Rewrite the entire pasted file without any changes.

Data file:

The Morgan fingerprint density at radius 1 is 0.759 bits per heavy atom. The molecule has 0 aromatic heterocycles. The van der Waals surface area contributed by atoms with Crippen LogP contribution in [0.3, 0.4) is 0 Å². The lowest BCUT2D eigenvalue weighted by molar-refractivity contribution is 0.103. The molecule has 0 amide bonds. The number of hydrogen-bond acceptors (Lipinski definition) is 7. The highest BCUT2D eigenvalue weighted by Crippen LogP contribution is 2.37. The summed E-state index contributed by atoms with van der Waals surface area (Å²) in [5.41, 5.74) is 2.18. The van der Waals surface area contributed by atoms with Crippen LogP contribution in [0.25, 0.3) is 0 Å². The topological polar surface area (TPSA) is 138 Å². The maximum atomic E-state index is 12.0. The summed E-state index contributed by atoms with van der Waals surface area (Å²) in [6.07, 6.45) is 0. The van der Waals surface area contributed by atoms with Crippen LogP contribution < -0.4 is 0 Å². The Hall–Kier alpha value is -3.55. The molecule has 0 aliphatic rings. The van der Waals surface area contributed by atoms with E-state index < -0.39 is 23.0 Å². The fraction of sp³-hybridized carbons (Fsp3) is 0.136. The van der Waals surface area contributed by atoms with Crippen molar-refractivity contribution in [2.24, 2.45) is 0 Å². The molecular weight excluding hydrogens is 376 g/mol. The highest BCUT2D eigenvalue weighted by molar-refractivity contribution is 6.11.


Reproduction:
The Morgan fingerprint density at radius 1 is 0.759 bits per heavy atom. The molecule has 0 aromatic heterocycles. The van der Waals surface area contributed by atoms with Crippen LogP contribution in [0.3, 0.4) is 0 Å². The lowest BCUT2D eigenvalue weighted by molar-refractivity contribution is 0.103. The molecule has 0 amide bonds. The number of hydrogen-bond acceptors (Lipinski definition) is 7. The highest BCUT2D eigenvalue weighted by Crippen LogP contribution is 2.37. The summed E-state index contributed by atoms with van der Waals surface area (Å²) in [5.41, 5.74) is 2.18. The van der Waals surface area contributed by atoms with Crippen LogP contribution in [0.25, 0.3) is 0 Å². The topological polar surface area (TPSA) is 138 Å². The maximum atomic E-state index is 12.0. The summed E-state index contributed by atoms with van der Waals surface area (Å²) in [6.07, 6.45) is 0. The van der Waals surface area contributed by atoms with Crippen LogP contribution < -0.4 is 0 Å². The Hall–Kier alpha value is -3.55. The molecule has 0 aliphatic rings. The van der Waals surface area contributed by atoms with E-state index < -0.39 is 23.0 Å². The fraction of sp³-hybridized carbons (Fsp3) is 0.136. The van der Waals surface area contributed by atoms with Crippen molar-refractivity contribution in [2.24, 2.45) is 0 Å². The molecular weight excluding hydrogens is 376 g/mol. The highest BCUT2D eigenvalue weighted by molar-refractivity contribution is 6.11.